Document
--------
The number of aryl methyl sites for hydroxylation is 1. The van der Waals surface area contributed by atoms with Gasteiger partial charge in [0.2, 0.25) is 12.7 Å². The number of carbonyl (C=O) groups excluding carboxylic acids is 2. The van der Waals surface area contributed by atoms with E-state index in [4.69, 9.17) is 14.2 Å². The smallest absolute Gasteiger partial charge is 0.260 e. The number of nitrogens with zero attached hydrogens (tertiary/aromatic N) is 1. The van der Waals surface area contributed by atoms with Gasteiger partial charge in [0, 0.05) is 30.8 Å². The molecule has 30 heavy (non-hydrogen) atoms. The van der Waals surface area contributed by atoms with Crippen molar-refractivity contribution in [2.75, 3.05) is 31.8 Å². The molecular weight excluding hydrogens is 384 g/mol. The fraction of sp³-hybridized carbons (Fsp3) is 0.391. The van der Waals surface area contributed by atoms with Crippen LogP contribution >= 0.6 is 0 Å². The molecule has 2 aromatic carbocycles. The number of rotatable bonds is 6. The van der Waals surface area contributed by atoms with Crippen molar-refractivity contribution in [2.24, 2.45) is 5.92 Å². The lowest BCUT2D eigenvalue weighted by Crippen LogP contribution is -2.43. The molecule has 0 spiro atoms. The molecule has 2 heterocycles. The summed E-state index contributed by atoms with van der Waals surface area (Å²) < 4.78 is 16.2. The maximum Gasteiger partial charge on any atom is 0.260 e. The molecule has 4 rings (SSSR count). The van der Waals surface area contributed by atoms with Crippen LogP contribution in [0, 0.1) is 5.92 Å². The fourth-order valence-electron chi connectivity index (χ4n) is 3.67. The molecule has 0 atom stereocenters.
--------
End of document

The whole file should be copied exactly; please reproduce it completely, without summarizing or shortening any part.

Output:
The number of aryl methyl sites for hydroxylation is 1. The van der Waals surface area contributed by atoms with Gasteiger partial charge in [0.2, 0.25) is 12.7 Å². The number of carbonyl (C=O) groups excluding carboxylic acids is 2. The van der Waals surface area contributed by atoms with E-state index in [4.69, 9.17) is 14.2 Å². The smallest absolute Gasteiger partial charge is 0.260 e. The number of nitrogens with zero attached hydrogens (tertiary/aromatic N) is 1. The van der Waals surface area contributed by atoms with Gasteiger partial charge in [0, 0.05) is 30.8 Å². The molecule has 30 heavy (non-hydrogen) atoms. The van der Waals surface area contributed by atoms with Crippen molar-refractivity contribution in [2.75, 3.05) is 31.8 Å². The molecular weight excluding hydrogens is 384 g/mol. The fraction of sp³-hybridized carbons (Fsp3) is 0.391. The van der Waals surface area contributed by atoms with Crippen LogP contribution >= 0.6 is 0 Å². The molecule has 2 aromatic carbocycles. The number of rotatable bonds is 6. The van der Waals surface area contributed by atoms with Crippen molar-refractivity contribution in [2.24, 2.45) is 5.92 Å². The lowest BCUT2D eigenvalue weighted by Crippen LogP contribution is -2.43. The molecule has 0 spiro atoms. The molecule has 2 heterocycles. The summed E-state index contributed by atoms with van der Waals surface area (Å²) < 4.78 is 16.2. The maximum Gasteiger partial charge on any atom is 0.260 e. The molecule has 4 rings (SSSR count). The van der Waals surface area contributed by atoms with Crippen LogP contribution in [0, 0.1) is 5.92 Å². The fourth-order valence-electron chi connectivity index (χ4n) is 3.67. The molecule has 0 atom stereocenters.